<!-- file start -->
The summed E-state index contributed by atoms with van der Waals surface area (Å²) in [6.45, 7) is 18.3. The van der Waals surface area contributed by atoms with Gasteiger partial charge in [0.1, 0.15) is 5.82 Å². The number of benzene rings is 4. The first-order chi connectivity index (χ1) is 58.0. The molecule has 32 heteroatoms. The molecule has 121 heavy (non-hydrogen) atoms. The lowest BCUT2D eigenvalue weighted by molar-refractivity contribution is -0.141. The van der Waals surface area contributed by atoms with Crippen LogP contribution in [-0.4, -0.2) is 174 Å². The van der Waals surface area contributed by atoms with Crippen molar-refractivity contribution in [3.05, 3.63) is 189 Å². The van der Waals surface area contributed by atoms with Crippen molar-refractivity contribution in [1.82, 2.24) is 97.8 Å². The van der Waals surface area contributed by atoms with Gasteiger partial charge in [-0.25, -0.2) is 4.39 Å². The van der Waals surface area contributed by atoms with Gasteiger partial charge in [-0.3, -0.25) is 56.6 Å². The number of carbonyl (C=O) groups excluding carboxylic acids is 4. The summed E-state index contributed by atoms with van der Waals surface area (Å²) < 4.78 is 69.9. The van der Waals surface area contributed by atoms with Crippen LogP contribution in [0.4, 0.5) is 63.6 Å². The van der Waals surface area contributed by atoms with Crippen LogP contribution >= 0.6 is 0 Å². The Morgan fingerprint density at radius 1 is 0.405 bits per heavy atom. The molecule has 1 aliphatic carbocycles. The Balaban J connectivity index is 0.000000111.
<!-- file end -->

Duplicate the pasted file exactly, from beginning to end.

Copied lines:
The summed E-state index contributed by atoms with van der Waals surface area (Å²) in [6.45, 7) is 18.3. The van der Waals surface area contributed by atoms with Gasteiger partial charge in [0.1, 0.15) is 5.82 Å². The number of benzene rings is 4. The first-order chi connectivity index (χ1) is 58.0. The molecule has 32 heteroatoms. The molecule has 121 heavy (non-hydrogen) atoms. The lowest BCUT2D eigenvalue weighted by molar-refractivity contribution is -0.141. The van der Waals surface area contributed by atoms with Crippen LogP contribution in [-0.4, -0.2) is 174 Å². The van der Waals surface area contributed by atoms with Crippen molar-refractivity contribution in [3.05, 3.63) is 189 Å². The van der Waals surface area contributed by atoms with Crippen molar-refractivity contribution in [1.82, 2.24) is 97.8 Å². The van der Waals surface area contributed by atoms with Gasteiger partial charge in [-0.25, -0.2) is 4.39 Å². The van der Waals surface area contributed by atoms with Gasteiger partial charge in [-0.3, -0.25) is 56.6 Å². The number of carbonyl (C=O) groups excluding carboxylic acids is 4. The summed E-state index contributed by atoms with van der Waals surface area (Å²) < 4.78 is 69.9. The van der Waals surface area contributed by atoms with Crippen LogP contribution in [0.4, 0.5) is 63.6 Å². The van der Waals surface area contributed by atoms with Crippen LogP contribution >= 0.6 is 0 Å². The Morgan fingerprint density at radius 1 is 0.405 bits per heavy atom. The molecule has 1 aliphatic carbocycles. The Balaban J connectivity index is 0.000000111.